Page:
Show simple item record

dc.contributor.authorHarris, Jennifer
dc.identifier.citationHarris, J. 2015. Metaphor in Social History Museums. Complutum. 26 (2): pp. 121-131.

Before the implementation of paper-based archives in the nineteenth century there were many lyrical ways of knowing the past, for example, through song and painting. In the museum developments of the nineteenth century, artefacts took the corresponding knowledge place of the "truth" believed to exist in archived paper. Museum work proceeded with the common sense certainty of a rational one-to-one correspondence between an artefact and its meaning. Reliance on the denotative capacity of the artefact was thus the strategy for conveying meaning to visitors. Museums are now moving away from denotation as a primary communication strategy, one of the modes that emerges being metaphor. Just as the fixed meaning of artefacts was once understood to reside in their sheer materiality, now we see materiality resurfacing in museums, but this time via metaphor which is theorized as resting on the material experience of the world by our human bodies.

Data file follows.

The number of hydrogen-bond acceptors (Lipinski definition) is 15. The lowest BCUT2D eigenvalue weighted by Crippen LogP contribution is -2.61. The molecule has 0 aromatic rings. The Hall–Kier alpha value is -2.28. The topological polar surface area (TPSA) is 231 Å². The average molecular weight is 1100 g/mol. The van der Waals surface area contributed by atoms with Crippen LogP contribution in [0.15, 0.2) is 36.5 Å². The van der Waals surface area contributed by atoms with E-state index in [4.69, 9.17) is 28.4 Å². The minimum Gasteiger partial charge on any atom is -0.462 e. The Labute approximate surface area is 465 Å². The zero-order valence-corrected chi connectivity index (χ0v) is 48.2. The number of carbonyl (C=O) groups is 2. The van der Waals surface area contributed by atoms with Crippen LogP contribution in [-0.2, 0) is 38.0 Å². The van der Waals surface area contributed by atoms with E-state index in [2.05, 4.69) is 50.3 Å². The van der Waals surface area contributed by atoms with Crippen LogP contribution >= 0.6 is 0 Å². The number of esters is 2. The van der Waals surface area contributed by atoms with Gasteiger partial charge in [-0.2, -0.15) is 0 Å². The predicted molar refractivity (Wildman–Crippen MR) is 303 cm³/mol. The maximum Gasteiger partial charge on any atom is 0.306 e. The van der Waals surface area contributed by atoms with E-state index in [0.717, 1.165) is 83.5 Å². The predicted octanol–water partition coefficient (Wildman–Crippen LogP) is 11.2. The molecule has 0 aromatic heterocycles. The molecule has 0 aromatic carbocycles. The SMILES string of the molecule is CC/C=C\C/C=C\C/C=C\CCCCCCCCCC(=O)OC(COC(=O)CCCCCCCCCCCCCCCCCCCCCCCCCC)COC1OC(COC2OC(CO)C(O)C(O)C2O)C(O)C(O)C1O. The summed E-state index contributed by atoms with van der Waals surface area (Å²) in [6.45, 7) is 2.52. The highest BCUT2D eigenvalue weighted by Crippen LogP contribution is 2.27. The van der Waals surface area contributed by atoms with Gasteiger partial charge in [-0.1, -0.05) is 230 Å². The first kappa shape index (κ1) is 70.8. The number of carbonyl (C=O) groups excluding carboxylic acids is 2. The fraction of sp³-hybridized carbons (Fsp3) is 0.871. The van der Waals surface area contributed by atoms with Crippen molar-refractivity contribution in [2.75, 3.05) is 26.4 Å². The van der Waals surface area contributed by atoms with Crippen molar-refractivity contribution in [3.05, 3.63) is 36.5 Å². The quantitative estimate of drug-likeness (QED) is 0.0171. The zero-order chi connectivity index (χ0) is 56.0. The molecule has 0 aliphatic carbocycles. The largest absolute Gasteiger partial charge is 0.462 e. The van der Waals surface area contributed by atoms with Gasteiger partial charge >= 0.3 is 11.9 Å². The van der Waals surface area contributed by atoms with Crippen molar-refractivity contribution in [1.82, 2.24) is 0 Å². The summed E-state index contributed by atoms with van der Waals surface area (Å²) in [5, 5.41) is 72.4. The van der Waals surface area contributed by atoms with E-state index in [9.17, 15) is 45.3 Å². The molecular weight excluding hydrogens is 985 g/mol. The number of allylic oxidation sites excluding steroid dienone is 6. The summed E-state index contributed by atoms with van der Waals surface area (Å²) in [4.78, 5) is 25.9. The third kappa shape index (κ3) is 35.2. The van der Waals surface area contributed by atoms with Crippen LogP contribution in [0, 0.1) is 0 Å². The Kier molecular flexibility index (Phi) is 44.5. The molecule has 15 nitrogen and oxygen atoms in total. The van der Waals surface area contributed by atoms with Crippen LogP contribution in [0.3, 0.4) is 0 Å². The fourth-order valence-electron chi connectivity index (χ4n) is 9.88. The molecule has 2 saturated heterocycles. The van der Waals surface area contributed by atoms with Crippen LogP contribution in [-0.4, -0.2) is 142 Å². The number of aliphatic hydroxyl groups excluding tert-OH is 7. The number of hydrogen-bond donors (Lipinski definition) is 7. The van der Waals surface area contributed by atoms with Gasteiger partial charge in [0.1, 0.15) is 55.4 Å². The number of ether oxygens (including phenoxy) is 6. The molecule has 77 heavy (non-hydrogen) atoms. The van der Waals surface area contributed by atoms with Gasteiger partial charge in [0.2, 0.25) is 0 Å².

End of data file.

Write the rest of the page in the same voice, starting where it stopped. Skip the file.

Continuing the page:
dc.titleMetaphor in Social History Museums
dc.typeJournal Article
curtin.departmentSchool of Built Environment
curtin.accessStatusOpen access via publisher

Files in this item


This item appears in the following Collection(s)

Show simple item record